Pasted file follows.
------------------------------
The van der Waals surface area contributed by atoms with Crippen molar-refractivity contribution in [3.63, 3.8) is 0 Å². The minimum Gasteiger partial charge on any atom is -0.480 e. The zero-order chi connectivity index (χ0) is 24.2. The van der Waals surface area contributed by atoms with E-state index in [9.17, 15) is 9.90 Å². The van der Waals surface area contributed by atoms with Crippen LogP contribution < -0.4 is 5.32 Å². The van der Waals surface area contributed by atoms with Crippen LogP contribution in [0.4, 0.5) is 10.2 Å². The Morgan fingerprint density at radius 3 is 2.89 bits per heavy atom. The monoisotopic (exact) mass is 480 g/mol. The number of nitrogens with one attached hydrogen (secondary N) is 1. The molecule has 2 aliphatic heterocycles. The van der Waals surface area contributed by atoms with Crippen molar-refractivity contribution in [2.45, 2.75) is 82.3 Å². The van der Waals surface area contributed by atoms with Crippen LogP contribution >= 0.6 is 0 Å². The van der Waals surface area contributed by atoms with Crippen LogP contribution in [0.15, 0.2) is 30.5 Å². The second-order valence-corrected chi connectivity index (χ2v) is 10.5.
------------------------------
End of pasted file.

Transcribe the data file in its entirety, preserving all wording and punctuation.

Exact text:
The van der Waals surface area contributed by atoms with Crippen molar-refractivity contribution in [3.63, 3.8) is 0 Å². The minimum Gasteiger partial charge on any atom is -0.480 e. The zero-order chi connectivity index (χ0) is 24.2. The van der Waals surface area contributed by atoms with E-state index in [9.17, 15) is 9.90 Å². The van der Waals surface area contributed by atoms with Crippen LogP contribution < -0.4 is 5.32 Å². The van der Waals surface area contributed by atoms with Crippen LogP contribution in [0.4, 0.5) is 10.2 Å². The Morgan fingerprint density at radius 3 is 2.89 bits per heavy atom. The monoisotopic (exact) mass is 480 g/mol. The number of nitrogens with one attached hydrogen (secondary N) is 1. The molecule has 2 aliphatic heterocycles. The van der Waals surface area contributed by atoms with Crippen molar-refractivity contribution in [2.45, 2.75) is 82.3 Å². The van der Waals surface area contributed by atoms with Crippen LogP contribution >= 0.6 is 0 Å². The van der Waals surface area contributed by atoms with Crippen LogP contribution in [0.15, 0.2) is 30.5 Å². The second-order valence-corrected chi connectivity index (χ2v) is 10.5.